The boss of SME lender iwoca has written an open letter to Chancellor Philip Hammond to express concerns that the government-backed bank referral scheme is "at risk of failure"
A task force is needed to fix the bank referral scheme (BRS) as it’s “at risk of failure”, according to the boss of one of the biggest UK SME lenders.
The claim comes from iwoca CEO Christoph Rieche, who has written an open letter to UK Chancellor Philip Hammond to express concerns the BRS is not delivering the results necessary to help British businesses grow.
The BRS was launched in 2016 by the UK government to improve access to finance for small businesses, and to boost competition in the SME lending market.
It requires nine of the country’s biggest banks to pass the details of firms they have turned down for loans on to designated platforms, which in turn share the anonymous data with alternative finance providers.
How to make bank referral scheme reach its ‘transformational’ potential
“The bank referral scheme has failed to deliver any meaningful impact,” said Mr Rieche.
He claims that since the launch of the initiative two and a half years ago, just 902 loans have been completed through it, with iwoca responsible for financing more than half of them.
Mr Rieche added: “The BRS remains one of the government’s potentially most transformational initiatives when it comes to making finance available to businesses.
“However, as with many ambitious targets, it does not come without complexity and more needs to be done to overcome them.
“We strongly believe this problem can be solved if banks, fintechs and policymakers join forces.”
Mr Reiche believes a joint government and industry task force is required to oversee the BRS, review its effectiveness and “recommend solutions to unlock its full potential”.
Iwoca estimates £10bn in ‘unmet demand’ for small business lending
As a company whose intention is to help growing firms get access to finance, iwoca is well-placed to understand the current state of the SME lending landscape.
Based on the growth of its own business, and the demand for funding it has witnessed from UK businesses, it has estimated a £10bn shortfall in the amount of money being made available and the demand for funding that exists – a large chunk of which Mr Rieche believes could be covered by the BRS.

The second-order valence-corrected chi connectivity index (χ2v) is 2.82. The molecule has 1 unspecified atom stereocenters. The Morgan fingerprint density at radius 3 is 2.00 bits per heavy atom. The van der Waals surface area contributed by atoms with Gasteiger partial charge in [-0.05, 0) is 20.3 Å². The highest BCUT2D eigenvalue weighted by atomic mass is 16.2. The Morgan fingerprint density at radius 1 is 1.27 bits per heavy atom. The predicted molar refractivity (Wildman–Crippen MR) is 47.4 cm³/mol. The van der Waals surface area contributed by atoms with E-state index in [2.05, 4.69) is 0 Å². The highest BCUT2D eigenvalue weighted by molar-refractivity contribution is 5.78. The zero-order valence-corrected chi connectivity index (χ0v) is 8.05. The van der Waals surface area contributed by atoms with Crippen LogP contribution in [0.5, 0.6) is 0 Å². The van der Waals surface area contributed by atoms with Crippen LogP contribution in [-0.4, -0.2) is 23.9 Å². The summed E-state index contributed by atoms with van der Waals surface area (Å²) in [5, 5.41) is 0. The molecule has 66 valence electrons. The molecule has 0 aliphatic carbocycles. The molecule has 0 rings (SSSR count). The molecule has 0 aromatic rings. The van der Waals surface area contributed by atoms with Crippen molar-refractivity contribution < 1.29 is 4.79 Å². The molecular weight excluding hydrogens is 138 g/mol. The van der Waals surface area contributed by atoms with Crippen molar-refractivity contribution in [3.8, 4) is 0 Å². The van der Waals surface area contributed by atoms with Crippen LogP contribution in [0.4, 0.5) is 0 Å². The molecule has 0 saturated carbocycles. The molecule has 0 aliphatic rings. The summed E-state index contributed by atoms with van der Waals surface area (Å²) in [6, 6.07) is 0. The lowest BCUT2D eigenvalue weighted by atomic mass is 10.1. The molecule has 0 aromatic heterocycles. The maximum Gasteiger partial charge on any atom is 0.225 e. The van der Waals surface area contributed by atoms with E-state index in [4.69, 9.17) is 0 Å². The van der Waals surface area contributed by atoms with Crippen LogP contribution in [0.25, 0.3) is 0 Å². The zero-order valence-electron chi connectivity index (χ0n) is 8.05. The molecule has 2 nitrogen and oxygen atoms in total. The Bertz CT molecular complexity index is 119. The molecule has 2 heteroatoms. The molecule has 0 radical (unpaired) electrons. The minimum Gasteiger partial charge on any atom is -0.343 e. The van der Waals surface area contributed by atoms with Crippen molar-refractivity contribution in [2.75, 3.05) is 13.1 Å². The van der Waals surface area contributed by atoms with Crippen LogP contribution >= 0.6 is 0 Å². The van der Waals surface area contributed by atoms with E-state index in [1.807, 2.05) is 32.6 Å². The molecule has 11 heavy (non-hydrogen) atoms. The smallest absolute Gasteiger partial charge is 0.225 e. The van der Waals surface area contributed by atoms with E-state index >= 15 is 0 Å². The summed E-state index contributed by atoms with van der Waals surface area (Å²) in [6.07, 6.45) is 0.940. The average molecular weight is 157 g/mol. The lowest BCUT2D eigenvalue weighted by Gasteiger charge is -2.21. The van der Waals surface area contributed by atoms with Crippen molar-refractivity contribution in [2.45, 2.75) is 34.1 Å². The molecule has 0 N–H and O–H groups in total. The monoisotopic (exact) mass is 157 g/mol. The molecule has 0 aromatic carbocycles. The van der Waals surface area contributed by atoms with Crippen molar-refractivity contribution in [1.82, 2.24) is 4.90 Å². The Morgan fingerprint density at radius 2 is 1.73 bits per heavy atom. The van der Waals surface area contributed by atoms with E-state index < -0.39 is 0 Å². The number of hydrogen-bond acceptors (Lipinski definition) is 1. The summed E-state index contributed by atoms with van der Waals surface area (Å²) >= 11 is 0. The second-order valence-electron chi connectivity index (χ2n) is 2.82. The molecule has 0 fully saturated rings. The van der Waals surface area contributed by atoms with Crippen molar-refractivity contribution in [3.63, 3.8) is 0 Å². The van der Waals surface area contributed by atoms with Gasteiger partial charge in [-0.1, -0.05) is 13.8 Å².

He said: “In 2018, 10% of SMEs were planning to apply for finance, yet only 4% actually did.
“In other words, 6%, or more than 300,000 small businesses, were somehow discouraged to submit a complete application.
“This is particularly true for smaller, less established micro businesses, which are less confident that they will be approved by banks – 55% compared to 80% for larger companies.
“As a consequence, those businesses that would benefit most from the scheme never entered into its funnel.
“Based on the average funding amount of approximately £21,000 for BRS loans in 2018, this alone represents an unmet demand of £6bn.”
How the bank referral scheme can be improved to meet demand
In addition the formation of a special task force, a number of further recommendations are made to help increase its reach and adoption among small businesses.
These include introducing a referral fee to encourage more banks to engage with the scheme, and corporation tax instalment plans for small businesses to help ease cashflow pressures.
Mr Rieche also advises making use of open banking technology to reduce friction in the BRS application experience and boosting awareness of the scheme itself among businesses and bank staff.
He added: “The government has a huge opportunity to turn the BRS into the success it deserves to be, for the benefit of small businesses across the country, and thereby creating much needed economic growth.
“By taking a leadership role and bringing together relevant industry leaders, the Treasury could make headway towards solving this structural challenge.”
The Treasury was approached for comment.